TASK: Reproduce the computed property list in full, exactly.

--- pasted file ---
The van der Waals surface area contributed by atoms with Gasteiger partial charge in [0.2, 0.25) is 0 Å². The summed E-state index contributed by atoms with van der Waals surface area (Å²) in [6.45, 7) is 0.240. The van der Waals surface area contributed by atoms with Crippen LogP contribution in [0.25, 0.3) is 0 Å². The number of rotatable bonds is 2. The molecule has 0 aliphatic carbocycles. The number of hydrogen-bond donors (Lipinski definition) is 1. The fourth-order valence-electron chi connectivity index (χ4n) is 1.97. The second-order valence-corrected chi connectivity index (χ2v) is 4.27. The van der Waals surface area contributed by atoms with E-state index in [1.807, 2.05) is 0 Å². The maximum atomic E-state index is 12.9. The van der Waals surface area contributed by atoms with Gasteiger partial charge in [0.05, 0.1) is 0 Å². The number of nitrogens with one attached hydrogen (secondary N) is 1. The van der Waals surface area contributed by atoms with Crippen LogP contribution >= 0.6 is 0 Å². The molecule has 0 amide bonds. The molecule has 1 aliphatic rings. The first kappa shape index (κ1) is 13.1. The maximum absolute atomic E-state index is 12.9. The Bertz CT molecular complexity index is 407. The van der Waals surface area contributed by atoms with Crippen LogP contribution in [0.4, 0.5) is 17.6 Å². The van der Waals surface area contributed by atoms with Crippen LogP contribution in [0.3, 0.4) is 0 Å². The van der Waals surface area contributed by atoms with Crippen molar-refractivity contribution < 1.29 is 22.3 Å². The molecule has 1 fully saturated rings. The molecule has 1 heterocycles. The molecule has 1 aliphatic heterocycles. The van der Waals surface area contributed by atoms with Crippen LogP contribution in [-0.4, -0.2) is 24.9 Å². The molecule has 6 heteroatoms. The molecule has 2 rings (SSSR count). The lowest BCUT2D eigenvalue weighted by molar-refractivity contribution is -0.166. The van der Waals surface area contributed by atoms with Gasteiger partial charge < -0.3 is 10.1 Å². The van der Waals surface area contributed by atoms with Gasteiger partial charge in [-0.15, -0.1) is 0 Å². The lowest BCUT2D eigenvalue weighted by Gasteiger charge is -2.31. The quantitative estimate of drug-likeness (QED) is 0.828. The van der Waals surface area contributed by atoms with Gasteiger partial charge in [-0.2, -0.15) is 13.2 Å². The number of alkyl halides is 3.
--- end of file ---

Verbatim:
The van der Waals surface area contributed by atoms with Gasteiger partial charge in [0.2, 0.25) is 0 Å². The summed E-state index contributed by atoms with van der Waals surface area (Å²) in [6.45, 7) is 0.240. The van der Waals surface area contributed by atoms with Crippen LogP contribution in [0.25, 0.3) is 0 Å². The number of rotatable bonds is 2. The molecule has 0 aliphatic carbocycles. The number of hydrogen-bond donors (Lipinski definition) is 1. The fourth-order valence-electron chi connectivity index (χ4n) is 1.97. The second-order valence-corrected chi connectivity index (χ2v) is 4.27. The van der Waals surface area contributed by atoms with E-state index in [1.807, 2.05) is 0 Å². The maximum atomic E-state index is 12.9. The van der Waals surface area contributed by atoms with Gasteiger partial charge in [0.05, 0.1) is 0 Å². The number of nitrogens with one attached hydrogen (secondary N) is 1. The van der Waals surface area contributed by atoms with Crippen LogP contribution >= 0.6 is 0 Å². The molecule has 0 amide bonds. The molecule has 1 aliphatic rings. The first kappa shape index (κ1) is 13.1. The maximum absolute atomic E-state index is 12.9. The Bertz CT molecular complexity index is 407. The van der Waals surface area contributed by atoms with Crippen LogP contribution in [0.4, 0.5) is 17.6 Å². The van der Waals surface area contributed by atoms with Crippen LogP contribution in [0.3, 0.4) is 0 Å². The van der Waals surface area contributed by atoms with Crippen molar-refractivity contribution < 1.29 is 22.3 Å². The molecule has 1 fully saturated rings. The molecule has 1 heterocycles. The molecule has 1 aliphatic heterocycles. The van der Waals surface area contributed by atoms with Crippen LogP contribution in [-0.4, -0.2) is 24.9 Å². The molecule has 6 heteroatoms. The molecule has 2 rings (SSSR count). The lowest BCUT2D eigenvalue weighted by molar-refractivity contribution is -0.166. The van der Waals surface area contributed by atoms with Gasteiger partial charge < -0.3 is 10.1 Å². The van der Waals surface area contributed by atoms with Gasteiger partial charge in [-0.15, -0.1) is 0 Å². The lowest BCUT2D eigenvalue weighted by Gasteiger charge is -2.31. The quantitative estimate of drug-likeness (QED) is 0.828. The van der Waals surface area contributed by atoms with Gasteiger partial charge in [-0.2, -0.15) is 13.2 Å². The number of alkyl halides is 3.